Both sides press high with mixed success

The two sides mirrored each other in some respects because they pressed high wherever possible to contain the opposition and force turnovers. By having a high defensive line they were able to keep a compact shape and regain possession because players often used long balls which the centre-backs were able to sweep up.

Juventus’ quality showed, though, because they were more effective at playing through the press as well as having more control over the game due to winning the possession and territory game. Leonardo’s Bonucci’s range of passing was a useful tool because he was able to pick out players and bypass the opposition midfield at times, which unlocked the opposition and forced them to transition back. In contrast, the Lazio defenders struggled with passes over a medium range.

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For Lazio, negotiating the press was reliant on Milinkovic-Savic in midfield because he was often the outlet for ground and aerial passes. His all-round skillset was on show because he can break the lines with his dribbling while also controlling the ball under pressure and laying it off to a teammate.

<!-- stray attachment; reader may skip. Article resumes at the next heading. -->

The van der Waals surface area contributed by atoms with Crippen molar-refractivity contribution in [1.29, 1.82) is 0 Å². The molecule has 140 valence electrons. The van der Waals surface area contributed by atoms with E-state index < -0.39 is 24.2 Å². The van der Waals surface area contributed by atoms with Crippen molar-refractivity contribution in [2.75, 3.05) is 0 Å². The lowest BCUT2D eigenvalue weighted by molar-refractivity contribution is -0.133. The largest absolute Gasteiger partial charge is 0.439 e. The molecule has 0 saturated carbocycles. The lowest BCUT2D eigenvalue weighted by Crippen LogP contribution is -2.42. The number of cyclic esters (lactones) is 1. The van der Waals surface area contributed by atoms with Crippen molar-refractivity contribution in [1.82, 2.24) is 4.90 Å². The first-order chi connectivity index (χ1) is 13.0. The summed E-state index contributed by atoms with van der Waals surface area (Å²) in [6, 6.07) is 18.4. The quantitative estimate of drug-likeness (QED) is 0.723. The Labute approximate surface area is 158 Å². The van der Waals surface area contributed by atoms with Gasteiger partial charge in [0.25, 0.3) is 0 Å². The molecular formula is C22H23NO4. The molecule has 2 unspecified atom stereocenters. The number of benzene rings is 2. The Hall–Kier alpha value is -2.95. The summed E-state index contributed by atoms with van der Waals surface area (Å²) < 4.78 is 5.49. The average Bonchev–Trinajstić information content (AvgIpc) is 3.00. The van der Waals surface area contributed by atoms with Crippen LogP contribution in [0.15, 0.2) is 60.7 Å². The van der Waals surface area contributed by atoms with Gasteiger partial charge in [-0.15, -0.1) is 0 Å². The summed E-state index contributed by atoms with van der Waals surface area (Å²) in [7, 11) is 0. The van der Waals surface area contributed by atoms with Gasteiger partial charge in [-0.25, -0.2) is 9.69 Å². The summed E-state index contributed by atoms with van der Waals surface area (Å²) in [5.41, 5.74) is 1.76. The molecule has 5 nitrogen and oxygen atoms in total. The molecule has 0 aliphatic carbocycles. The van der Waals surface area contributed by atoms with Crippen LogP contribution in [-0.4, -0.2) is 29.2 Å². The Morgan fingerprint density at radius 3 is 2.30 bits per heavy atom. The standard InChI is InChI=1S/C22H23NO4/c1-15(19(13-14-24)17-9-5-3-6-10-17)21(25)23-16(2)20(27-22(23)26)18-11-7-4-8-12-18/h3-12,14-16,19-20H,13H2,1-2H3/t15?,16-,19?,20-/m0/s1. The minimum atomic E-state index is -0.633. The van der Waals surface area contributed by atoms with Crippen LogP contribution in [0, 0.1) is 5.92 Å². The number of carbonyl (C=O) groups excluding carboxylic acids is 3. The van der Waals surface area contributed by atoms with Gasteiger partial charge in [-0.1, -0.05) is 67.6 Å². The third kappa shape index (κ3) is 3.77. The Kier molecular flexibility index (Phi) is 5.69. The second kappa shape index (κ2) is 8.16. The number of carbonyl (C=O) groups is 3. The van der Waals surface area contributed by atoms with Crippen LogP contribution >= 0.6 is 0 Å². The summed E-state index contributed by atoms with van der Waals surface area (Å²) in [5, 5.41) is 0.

After Pjanic’s substitution, Juventus were a lot more comfortable in transitioning to their defensive shape and relying on the counter. This worked well because Mandzukic scored not long after and Lazio struggled to break them down. The defensive shape was strong because the spacings between the players was good and the lines were compact while the players were willing to concede fouls in dangerous situations. Allegri managed the game well and the quality of individuals in his team ensured they were able to pass this early season test successfully.